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Planned Parenthood Applauds Congressional Expansion of Family Planning
Largest Title X Increase in 35 Years Will Promote Preventive Health Care
Today, Planned Parenthood Federation of America (PPFA) praised Congress for putting women’s health first and passing the largest increase in Title X family planning funding in 35 years. The Labor-HHS-Education appropriations bill, which passed Congress by a wide margin, includes a $310.9 million appropriation for Title X family planning funding. This is $27.8 million more than the FY 2006-2007 funding level, and it is estimated that it will provide services for an additional 139,000 women and will help to avert 24,000 unintended pregnancies and 10,000 abortions.
The Title X family planning program provides funding for family planning services for millions of low-income patients, in areas such as contraceptive services; breast and cervical cancer screening; sexually transmitted infection and HIV prevention, testing and education; and related counseling services.
“Planned Parenthood applauds Congress for putting women's health first with this historic increase in family planning funds,” said PPFA President Cecile Richards. “Increasing funding for Title X has been one of Planned Parenthood’s top priorities under our Prevention First agenda. Planned Parenthood worked with pro-family planning champions in Congress to secure this additional funding, and we are pleased that it passed. Every dollar invested in family planning and preventive care helps women and couples prevent unintended pregnancy and plan strong, healthy families.”
Title X family planning programs have been key in helping millions of American women prevent unintended pregnancies and obtain reproductive health care for more than 30 years. Research has found that each public dollar spent to provide family planning services saves an estimated $3.00 that would otherwise be spent in Medicaid costs for pregnancy-related care and medical care for newborns. [Forrest, Jacqueline & Renée Samara. (1996). "Impact of Publicly Funded Contraceptive Services on Unintended Pregnancies and Implications for Medicaid Expenditures." Family Planning Perspectives, 28(4), 188-95.]
A study in the American Journal of Public Health measured the cost of contraceptive methods compared to the cost of unintended pregnancies when no contraception was used, and found the total savings to the health care system to fall between $9,000 and $14,000 per woman over five years of contraceptive use. [Trussell, James, et al. (1995). "The Economic Value of Contraception: A Comparison of 15 Methods." American Journal of Public Health, 85, 494-503.]
According to the Office of Family Planning in the Department of Health and Human Services, Title X family planning funds provide services to approximately five million individuals through a network of more than 4,400 community based clinics, including safety-net providers like Planned Parenthood.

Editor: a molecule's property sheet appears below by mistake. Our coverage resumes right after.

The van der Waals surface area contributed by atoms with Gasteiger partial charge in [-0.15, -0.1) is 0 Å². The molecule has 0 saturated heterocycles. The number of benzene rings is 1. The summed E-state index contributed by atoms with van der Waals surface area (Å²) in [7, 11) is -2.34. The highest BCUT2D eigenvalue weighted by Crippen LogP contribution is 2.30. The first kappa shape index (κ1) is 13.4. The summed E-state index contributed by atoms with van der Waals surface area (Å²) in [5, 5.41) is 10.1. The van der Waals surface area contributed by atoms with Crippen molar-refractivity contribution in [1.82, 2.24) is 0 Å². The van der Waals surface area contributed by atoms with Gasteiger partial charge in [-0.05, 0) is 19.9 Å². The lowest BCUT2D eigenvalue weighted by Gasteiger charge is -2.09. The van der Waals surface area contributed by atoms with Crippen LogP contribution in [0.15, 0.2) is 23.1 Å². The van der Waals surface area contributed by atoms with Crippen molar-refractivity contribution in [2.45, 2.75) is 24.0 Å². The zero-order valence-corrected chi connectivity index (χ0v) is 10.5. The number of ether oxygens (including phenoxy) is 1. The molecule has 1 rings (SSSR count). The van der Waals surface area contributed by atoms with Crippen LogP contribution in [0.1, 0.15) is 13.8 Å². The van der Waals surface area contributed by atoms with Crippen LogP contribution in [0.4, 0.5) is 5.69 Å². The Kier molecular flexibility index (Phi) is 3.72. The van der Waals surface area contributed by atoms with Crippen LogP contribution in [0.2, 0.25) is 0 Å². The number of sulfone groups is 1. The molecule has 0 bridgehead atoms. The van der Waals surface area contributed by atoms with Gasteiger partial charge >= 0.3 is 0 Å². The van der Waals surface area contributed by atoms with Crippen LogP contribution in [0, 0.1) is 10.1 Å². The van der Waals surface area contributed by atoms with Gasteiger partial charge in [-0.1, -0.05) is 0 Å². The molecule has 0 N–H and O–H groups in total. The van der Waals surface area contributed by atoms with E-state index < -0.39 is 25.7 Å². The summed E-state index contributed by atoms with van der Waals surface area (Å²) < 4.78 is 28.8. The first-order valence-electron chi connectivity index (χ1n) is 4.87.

“The best way to prevent unintended pregnancies, reduce the number of abortions, and promote healthy families is to invest in family planning programs like Title X, and ensure more women and families have access to reproductive health care,” said Richards.
While the Labor-HHS-Education appropriations bill is good news for Title X funding, it is bad news for medically accurate comprehensive sex education that helps teens make responsible decisions about their health. The appropriations bill includes a $141 million appropriation for the Community-Based Abstinence Education (CBAE) program. This is a $28 million increase in funding, despite the fact that several recent studies show that abstinence-only programs teach medically inaccurate and misleading information and do not work.
The CBAE funding presents an obvious opportunity for President Bush to address his concerns over increased spending levels, while also eliminating funding for abstinence-only programs. A Statement of Administration Policy, released by the White House, acknowledges that the president is not supportive of programs that “are not producing results.” Eliminating funding for CBAE would certainly fit that criterion.
Federal funding should be directed toward comprehensive sex education programs that will keep teens healthy — by including information about abstinence as well as contraception, healthy communication, responsible decision making, and prevention of sexually transmitted infections.
Planned Parenthood urges President Bush to support the historic increase in Title X family planning funding by signing the Labor-HHS-Education appropriations bill, and to eliminate funding for ineffective and medically inaccurate abstinence-only programs.